## Solarized Code Highlighting for Scribble theme

Confession: I am addicted to the Solarized colour palette.

Here’s how to integrate Solarized into Scribble theme (the currently used Jekyll theme at time of writing).

The following are prerequisites:

• Jekyll is installed, along with all the required gems.
• Pygments is installed.
• You have a working Jekyll site, using the Scribble theme.
• We are working in the command-line. All paths are relative to the base directory of your blog.

First up, let’s back-up the current stylesheet defining the colours for code blocks. Note that the file syntax.css is automatically detected and required by Pygments. If you want to use a different filename, define it in _config.yml.

Now create a new syntax.css file and paste in the CSS styles with respect to the Solarized colour scheme: Dark and Light, courtesy of Nicolas Hery, or use one of the following commands.

Next, we need to update the default styles for verbatim text. Within stylesheets/styles.css, update the following, choosing the set of styles depending on whether you chose the Dark or Light scheme.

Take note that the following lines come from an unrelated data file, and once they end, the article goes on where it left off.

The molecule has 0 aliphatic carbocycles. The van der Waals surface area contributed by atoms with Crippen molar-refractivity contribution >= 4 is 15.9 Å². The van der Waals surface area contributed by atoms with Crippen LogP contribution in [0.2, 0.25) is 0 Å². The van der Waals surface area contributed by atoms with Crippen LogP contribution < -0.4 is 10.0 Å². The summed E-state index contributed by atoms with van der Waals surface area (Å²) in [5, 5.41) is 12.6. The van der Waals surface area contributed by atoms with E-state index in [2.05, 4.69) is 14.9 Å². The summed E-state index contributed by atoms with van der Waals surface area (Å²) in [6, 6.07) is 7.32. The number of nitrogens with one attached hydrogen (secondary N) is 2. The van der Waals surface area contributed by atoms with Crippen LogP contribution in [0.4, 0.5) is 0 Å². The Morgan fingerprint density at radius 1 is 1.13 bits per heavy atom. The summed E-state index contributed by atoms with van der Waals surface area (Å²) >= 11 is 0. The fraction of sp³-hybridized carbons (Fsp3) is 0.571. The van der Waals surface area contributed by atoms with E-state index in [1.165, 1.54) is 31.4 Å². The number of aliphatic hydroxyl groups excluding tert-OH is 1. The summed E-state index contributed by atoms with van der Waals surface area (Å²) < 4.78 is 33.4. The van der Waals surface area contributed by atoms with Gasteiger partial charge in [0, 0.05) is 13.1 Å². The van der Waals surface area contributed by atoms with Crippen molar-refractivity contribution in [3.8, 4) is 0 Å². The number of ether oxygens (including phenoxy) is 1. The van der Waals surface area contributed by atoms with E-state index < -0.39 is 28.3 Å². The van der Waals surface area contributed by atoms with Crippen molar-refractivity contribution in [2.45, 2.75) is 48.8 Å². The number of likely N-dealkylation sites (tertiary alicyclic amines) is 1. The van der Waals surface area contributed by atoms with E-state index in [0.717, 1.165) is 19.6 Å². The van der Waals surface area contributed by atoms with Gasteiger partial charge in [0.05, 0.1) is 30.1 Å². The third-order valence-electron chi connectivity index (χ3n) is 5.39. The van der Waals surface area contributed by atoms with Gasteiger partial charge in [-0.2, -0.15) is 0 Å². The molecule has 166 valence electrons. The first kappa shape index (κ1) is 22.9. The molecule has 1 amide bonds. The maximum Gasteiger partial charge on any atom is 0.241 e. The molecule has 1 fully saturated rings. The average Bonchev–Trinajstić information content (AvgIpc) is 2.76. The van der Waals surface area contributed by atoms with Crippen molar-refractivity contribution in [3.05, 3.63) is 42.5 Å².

As a result, code blocks look awesome when displayed with or without line numbers. However, when we choose to use a table to integrate line numbers, we need to do some extra work. Add the following CSS code to the bottom of styles.css.

That should do it! We now have awesome code blocks, syntax highlighted with the help of Pygments and Solarized.

In case you forgot how to declare a code block, here’s a quick recap. There are effectively three basic options when creating a code block.

The first is the default, and displays no line numbers. Replace <lang> with a suitable code language. This is compulsory, otherwise Jekyll will not successfully build due to an error thrown by Pygments.

{% highlight <lang> %}
// code goes here
{% endhighlight %}


To display line numbers, add the linenos attribute after the language declaration, for example,

{% highlight <lang> linenos %}
// code goes here
{% endhighlight %}


However, this prevents viewers from easily copying the code by highlighting the text; the line numbers are copied along with the code. To solve this, we specify that the line numbers and code be placed in a table element:

{% highlight <lang> linenos=table %}
// code goes here
{% endhighlight %}


Our CSS styles above will ensure this last example be displayed correctly.